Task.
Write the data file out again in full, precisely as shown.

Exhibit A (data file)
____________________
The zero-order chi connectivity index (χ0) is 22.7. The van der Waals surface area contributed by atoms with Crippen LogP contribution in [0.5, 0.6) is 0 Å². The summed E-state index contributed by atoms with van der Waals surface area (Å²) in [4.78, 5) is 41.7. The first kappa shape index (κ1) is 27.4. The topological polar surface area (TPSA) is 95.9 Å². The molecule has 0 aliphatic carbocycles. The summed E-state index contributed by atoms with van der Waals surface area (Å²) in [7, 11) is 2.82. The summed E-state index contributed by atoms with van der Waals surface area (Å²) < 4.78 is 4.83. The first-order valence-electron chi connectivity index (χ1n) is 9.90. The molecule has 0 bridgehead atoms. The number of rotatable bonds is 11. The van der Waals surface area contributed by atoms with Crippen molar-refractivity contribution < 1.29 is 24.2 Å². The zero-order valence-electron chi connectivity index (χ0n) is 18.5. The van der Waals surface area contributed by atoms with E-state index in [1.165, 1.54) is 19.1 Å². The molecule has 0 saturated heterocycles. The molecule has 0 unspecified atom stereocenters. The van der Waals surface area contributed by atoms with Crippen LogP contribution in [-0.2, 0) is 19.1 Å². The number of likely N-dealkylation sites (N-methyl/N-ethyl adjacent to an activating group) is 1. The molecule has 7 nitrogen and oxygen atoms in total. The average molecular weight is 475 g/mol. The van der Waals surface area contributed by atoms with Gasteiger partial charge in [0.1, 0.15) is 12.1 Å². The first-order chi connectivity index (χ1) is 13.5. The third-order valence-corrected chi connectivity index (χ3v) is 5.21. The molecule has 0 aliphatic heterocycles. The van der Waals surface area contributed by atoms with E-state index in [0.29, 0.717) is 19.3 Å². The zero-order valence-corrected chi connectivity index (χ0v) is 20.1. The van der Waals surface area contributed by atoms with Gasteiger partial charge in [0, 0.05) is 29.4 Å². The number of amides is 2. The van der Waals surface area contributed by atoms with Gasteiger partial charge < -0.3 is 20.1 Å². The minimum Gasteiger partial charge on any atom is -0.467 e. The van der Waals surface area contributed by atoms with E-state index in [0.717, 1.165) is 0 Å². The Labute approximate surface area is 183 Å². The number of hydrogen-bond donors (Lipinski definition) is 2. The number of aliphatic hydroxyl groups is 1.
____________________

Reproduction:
The zero-order chi connectivity index (χ0) is 22.7. The van der Waals surface area contributed by atoms with Crippen LogP contribution in [0.5, 0.6) is 0 Å². The summed E-state index contributed by atoms with van der Waals surface area (Å²) in [4.78, 5) is 41.7. The first kappa shape index (κ1) is 27.4. The topological polar surface area (TPSA) is 95.9 Å². The molecule has 0 aliphatic carbocycles. The summed E-state index contributed by atoms with van der Waals surface area (Å²) in [7, 11) is 2.82. The summed E-state index contributed by atoms with van der Waals surface area (Å²) < 4.78 is 4.83. The first-order valence-electron chi connectivity index (χ1n) is 9.90. The molecule has 0 bridgehead atoms. The number of rotatable bonds is 11. The van der Waals surface area contributed by atoms with Crippen molar-refractivity contribution < 1.29 is 24.2 Å². The zero-order valence-electron chi connectivity index (χ0n) is 18.5. The van der Waals surface area contributed by atoms with E-state index in [1.165, 1.54) is 19.1 Å². The molecule has 0 saturated heterocycles. The molecule has 0 unspecified atom stereocenters. The van der Waals surface area contributed by atoms with Crippen LogP contribution in [-0.2, 0) is 19.1 Å². The number of likely N-dealkylation sites (N-methyl/N-ethyl adjacent to an activating group) is 1. The molecule has 7 nitrogen and oxygen atoms in total. The average molecular weight is 475 g/mol. The van der Waals surface area contributed by atoms with Gasteiger partial charge in [0.1, 0.15) is 12.1 Å². The first-order chi connectivity index (χ1) is 13.5. The third-order valence-corrected chi connectivity index (χ3v) is 5.21. The molecule has 0 aliphatic heterocycles. The van der Waals surface area contributed by atoms with E-state index in [0.29, 0.717) is 19.3 Å². The zero-order valence-corrected chi connectivity index (χ0v) is 20.1. The van der Waals surface area contributed by atoms with Gasteiger partial charge in [0, 0.05) is 29.4 Å². The number of amides is 2. The van der Waals surface area contributed by atoms with Gasteiger partial charge < -0.3 is 20.1 Å². The minimum Gasteiger partial charge on any atom is -0.467 e. The van der Waals surface area contributed by atoms with E-state index in [0.717, 1.165) is 0 Å². The Labute approximate surface area is 183 Å². The number of hydrogen-bond donors (Lipinski definition) is 2. The number of aliphatic hydroxyl groups is 1.